"Alice Hawkins has the audacity which photography needs." Nick Knight, 2003.
Alice Hawkins moves between the worlds of fine art and fashion, working across the page and gallery wall. Her first one-person exhibition reveals nearly 70 new works, including images taken across the last decade and ones
Hawkins' images are always portraits, and her sitters occupy a bewildering range of social situations and geographical locations. Her photographs have been
shot over four continents, in cities from Tokyo to St Petersburg and from Las Vegas to Blackpool.
Nick Knight has described Hawkins' work as capturing "the everyday burlesque": what is theatrical or outrageous in ordinary life. At a casual glance, she seems to celebrate all that lies outside orthodox 'good taste'. However, her area of investigation is not to ask
how identity is simply invested in our appearance - rather it is to ask how we might cultivate our appearance to exceed what others expect of our identity. Put another way, for Hawkins, adhering to received wisdom in our self-presentation is to fit ourselves into pre-allocated social roles.
Hawkins' world is populated by individuals whose
self-cultivation and self-styling goes beyond accepted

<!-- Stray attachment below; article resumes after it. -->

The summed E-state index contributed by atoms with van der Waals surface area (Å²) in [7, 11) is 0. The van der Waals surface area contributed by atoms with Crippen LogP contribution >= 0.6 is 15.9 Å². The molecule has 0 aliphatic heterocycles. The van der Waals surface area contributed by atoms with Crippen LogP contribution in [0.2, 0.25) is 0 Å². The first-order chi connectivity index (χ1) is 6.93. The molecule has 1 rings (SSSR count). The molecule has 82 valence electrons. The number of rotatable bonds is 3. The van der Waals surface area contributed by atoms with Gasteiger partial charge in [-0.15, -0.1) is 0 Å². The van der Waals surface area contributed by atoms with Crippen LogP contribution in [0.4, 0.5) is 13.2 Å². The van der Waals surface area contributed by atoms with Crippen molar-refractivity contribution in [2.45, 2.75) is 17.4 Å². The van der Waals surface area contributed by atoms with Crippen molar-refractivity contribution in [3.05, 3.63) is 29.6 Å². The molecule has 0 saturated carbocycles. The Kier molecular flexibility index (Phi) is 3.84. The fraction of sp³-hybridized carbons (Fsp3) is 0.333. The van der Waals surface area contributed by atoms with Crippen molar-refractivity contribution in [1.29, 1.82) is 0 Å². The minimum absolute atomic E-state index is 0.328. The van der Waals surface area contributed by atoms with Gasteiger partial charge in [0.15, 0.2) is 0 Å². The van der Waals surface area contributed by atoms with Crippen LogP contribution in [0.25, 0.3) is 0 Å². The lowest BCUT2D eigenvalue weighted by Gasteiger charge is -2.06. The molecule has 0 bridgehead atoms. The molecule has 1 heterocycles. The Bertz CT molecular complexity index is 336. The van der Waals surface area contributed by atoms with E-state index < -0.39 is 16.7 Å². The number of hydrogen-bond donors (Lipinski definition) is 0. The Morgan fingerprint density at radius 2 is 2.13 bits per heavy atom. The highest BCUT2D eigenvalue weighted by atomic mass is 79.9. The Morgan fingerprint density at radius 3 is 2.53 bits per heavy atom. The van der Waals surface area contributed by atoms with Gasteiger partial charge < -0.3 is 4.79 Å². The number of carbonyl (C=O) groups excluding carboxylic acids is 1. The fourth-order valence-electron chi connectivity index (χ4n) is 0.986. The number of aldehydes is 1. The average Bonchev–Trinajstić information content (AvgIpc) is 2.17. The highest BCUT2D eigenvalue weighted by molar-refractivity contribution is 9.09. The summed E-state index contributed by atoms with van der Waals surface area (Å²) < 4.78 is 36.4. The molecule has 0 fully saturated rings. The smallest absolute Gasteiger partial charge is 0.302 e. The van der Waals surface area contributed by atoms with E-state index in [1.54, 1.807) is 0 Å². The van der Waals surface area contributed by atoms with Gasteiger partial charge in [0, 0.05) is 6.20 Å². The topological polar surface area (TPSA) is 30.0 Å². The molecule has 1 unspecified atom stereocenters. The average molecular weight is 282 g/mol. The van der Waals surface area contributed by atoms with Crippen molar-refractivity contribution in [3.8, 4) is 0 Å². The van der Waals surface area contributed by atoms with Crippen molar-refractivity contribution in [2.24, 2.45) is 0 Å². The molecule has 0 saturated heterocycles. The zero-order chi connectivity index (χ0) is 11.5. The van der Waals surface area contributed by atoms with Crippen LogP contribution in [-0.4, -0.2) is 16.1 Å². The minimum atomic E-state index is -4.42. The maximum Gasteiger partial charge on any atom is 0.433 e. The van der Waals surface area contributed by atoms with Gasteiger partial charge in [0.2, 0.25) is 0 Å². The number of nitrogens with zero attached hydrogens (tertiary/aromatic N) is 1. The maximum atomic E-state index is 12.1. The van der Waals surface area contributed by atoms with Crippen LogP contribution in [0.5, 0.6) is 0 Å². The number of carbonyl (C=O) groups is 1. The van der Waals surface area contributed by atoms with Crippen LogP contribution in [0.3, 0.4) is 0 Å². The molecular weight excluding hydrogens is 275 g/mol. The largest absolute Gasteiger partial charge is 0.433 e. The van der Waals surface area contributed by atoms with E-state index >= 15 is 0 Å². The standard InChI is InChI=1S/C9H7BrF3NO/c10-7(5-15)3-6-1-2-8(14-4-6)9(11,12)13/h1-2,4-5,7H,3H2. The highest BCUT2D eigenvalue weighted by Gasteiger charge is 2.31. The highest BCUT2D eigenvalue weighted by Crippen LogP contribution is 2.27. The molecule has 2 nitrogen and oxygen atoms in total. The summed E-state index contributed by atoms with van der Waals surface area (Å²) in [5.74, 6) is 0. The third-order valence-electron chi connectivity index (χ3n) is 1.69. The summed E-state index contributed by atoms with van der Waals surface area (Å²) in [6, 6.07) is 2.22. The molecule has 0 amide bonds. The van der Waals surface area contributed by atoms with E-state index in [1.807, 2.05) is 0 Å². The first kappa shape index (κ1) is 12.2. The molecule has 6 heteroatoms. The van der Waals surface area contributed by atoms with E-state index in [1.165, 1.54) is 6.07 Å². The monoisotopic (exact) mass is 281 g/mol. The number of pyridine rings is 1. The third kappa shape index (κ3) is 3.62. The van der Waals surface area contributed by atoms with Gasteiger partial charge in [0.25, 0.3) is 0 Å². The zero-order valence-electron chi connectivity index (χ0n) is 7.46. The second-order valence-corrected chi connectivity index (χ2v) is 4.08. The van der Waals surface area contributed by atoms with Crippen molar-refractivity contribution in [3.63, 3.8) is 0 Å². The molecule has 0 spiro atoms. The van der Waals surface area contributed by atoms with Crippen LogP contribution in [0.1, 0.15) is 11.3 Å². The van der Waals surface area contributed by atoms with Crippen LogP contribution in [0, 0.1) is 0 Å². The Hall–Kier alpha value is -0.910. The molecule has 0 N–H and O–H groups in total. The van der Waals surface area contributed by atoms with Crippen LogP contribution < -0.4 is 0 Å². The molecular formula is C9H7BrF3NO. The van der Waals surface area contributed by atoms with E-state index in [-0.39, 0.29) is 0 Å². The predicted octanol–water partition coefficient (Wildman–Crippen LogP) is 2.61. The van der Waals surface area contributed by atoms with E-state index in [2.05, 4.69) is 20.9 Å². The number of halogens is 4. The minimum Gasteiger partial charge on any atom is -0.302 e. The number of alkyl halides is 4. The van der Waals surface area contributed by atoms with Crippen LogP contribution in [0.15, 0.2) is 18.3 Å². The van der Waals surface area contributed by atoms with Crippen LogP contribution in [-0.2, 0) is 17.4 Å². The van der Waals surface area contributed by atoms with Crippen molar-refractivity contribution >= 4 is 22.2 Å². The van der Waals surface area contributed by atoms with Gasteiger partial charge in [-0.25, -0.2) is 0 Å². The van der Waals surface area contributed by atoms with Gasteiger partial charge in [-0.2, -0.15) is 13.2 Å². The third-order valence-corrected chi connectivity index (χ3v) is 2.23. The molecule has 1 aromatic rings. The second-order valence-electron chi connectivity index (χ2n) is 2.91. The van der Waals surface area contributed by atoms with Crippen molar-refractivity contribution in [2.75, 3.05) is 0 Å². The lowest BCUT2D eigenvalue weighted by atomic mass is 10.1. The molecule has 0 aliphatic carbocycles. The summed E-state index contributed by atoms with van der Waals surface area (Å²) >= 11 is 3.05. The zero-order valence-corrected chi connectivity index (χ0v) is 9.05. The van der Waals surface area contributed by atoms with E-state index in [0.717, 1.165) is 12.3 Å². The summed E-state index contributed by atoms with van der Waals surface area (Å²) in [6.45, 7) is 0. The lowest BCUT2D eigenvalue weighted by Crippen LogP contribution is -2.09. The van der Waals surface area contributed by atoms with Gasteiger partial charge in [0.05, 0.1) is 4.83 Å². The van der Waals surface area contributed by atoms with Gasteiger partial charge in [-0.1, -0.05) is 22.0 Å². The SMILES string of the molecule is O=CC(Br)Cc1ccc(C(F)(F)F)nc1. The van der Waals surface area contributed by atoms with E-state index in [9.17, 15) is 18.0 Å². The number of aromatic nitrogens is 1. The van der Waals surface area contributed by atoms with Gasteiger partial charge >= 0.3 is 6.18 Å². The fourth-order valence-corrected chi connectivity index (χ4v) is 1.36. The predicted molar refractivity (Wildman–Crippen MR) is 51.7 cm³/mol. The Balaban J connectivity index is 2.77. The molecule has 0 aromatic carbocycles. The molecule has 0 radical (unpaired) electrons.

norms. The common denominator between her portraits is that her sitters' appearances exceed or else contradict what we might initially expect of them. To adapt a phrase coined by the political think tank 'Progress', Hawkins' sitters seem to be "constantly engaging in counter-intuitive positioning." 1 That is to say, she and her collaborators take the position that 'all the world is a stage'. Armed with this observation, they either cast themselves 'against type', or else surpass stereotypes.
The exhibition includes images of people who would
normally never appear in fashion photography - whether because of age, appearance, status or geography. Hawkins asks what the limits of our idea of 'beauty' are, and who is excluded from the space of the mainstream media. Hawkins' role as a photographer has been to expand our understanding of what is 'desirable' or 'beautiful', and to bring new subjects and situations into fashion photography.
The exhibition includes a new body of work co-commissioned by the Grundy Art Gallery, Blackpool.
1 ''Safety first' won't win..." Report published 1st February 2008 at http://www.progressonline.org.uk/Magazine/article.asp?a=2396
and in The Guardian, main section, p1, 1st February 2008
All images: Alice Hawkins, from 'The Female Gaze', 2008
UK agent Patricia McMahon: www.patriciamcmahon.com